VC Dimension (cont.)

- Importance of the VC dimension and its Estimation
- The number of examples needed to learn a class of

interest reliably is proportional to the VC

dimension of that class. - ????,VC dimension??,???learning pattern??,???VC

dimension?????????,??bound????? - The VC dimension is determined by the free

parameters of a neural network. - Let N denote an arbitrary feed-forward network

built up from neurons with a threshold activation

function The VC dimension of N is O(W log W)

where W is the total number of free parameters in

the network.

VC Dimension (cont.)

- Let N denote a multilayer feed-forward network

whose neurons used a sigmoid activation

function The VC dimension of N is O(W2) where

W is the total number of free parameters in the

network. - The multilayer feed-forward networks have a

finite VC dimension.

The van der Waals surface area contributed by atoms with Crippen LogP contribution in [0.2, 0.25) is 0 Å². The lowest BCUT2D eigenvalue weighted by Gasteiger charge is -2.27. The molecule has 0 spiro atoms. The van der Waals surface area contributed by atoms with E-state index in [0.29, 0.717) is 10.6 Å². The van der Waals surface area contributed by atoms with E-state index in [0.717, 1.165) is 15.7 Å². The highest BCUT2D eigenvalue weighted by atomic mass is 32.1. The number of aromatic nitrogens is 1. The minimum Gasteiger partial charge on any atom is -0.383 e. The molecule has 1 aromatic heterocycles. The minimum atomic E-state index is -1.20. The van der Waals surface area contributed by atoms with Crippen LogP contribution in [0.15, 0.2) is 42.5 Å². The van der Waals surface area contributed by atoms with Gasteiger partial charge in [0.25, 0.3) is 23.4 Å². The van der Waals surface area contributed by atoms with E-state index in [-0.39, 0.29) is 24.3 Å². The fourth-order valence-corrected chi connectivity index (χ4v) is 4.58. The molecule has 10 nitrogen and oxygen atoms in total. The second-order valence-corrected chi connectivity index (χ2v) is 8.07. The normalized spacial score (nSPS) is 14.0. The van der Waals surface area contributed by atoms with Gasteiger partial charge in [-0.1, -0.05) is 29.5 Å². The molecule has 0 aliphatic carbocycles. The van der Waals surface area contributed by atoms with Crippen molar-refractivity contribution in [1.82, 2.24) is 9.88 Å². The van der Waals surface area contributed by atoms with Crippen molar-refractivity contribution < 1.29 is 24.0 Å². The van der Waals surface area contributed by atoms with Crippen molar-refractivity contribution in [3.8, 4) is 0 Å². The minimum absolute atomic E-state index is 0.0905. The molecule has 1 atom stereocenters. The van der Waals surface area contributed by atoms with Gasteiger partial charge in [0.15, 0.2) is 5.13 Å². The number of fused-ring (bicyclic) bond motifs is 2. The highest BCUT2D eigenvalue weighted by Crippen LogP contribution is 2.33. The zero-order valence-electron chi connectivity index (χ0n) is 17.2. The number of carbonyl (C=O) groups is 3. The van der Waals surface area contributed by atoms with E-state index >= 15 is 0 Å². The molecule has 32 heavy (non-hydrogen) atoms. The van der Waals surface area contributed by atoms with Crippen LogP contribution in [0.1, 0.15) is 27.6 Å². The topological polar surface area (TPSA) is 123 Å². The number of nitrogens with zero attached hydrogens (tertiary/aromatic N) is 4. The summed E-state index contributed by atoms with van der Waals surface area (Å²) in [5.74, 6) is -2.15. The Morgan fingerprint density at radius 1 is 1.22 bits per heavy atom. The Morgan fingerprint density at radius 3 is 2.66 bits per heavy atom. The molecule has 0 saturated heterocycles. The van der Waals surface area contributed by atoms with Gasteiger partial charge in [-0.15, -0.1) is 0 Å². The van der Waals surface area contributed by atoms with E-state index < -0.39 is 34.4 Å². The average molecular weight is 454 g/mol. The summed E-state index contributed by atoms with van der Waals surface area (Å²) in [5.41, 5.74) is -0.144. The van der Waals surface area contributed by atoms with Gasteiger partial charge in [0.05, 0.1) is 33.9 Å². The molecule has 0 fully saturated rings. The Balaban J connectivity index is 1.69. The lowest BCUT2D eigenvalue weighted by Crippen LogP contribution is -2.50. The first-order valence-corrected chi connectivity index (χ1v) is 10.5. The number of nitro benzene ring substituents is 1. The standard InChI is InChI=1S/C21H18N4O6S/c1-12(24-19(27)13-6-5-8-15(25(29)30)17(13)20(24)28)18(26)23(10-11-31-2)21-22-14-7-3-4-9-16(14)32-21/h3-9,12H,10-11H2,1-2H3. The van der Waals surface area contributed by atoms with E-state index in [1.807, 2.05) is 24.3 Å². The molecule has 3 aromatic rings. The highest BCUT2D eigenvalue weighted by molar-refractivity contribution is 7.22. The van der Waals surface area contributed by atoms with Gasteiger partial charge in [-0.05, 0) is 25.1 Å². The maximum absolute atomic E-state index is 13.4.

Constructive Distribution-free Bounds on the

Generalization Ability of Learning Machine.

- ??binary pattern classification
- ?loss function???????
- ??Eq(2.72)?Eq(2.74)????risk functional

R(w)?empirical risk functional Remp(w)??????? - R(w) is the probability of classification error

(error rate) denoted by P(w) - Remp(w) is the training error (frequency of

errors made during the training session) denoted

by v(w)

(2.90)

Constructive Distribution-free Bounds on the

Generalization Ability of Learning Machine.

- ??law of large numbers, the empirical frequency

of occurrence of an event converges almost surely

to the actual probability of that event as the

number of trials is made infinitely large. - For a training set of sufficiently large size N,

the proximity between v(w) and P(w) follows from

a stronger condition, which stipulates that the

following condition holds for any egt0 - The uniform convergence of the frequency of

training errors to the probability that v(w)P(w)

(2.91)

(2.92)

Constructive Distribution-free Bounds on the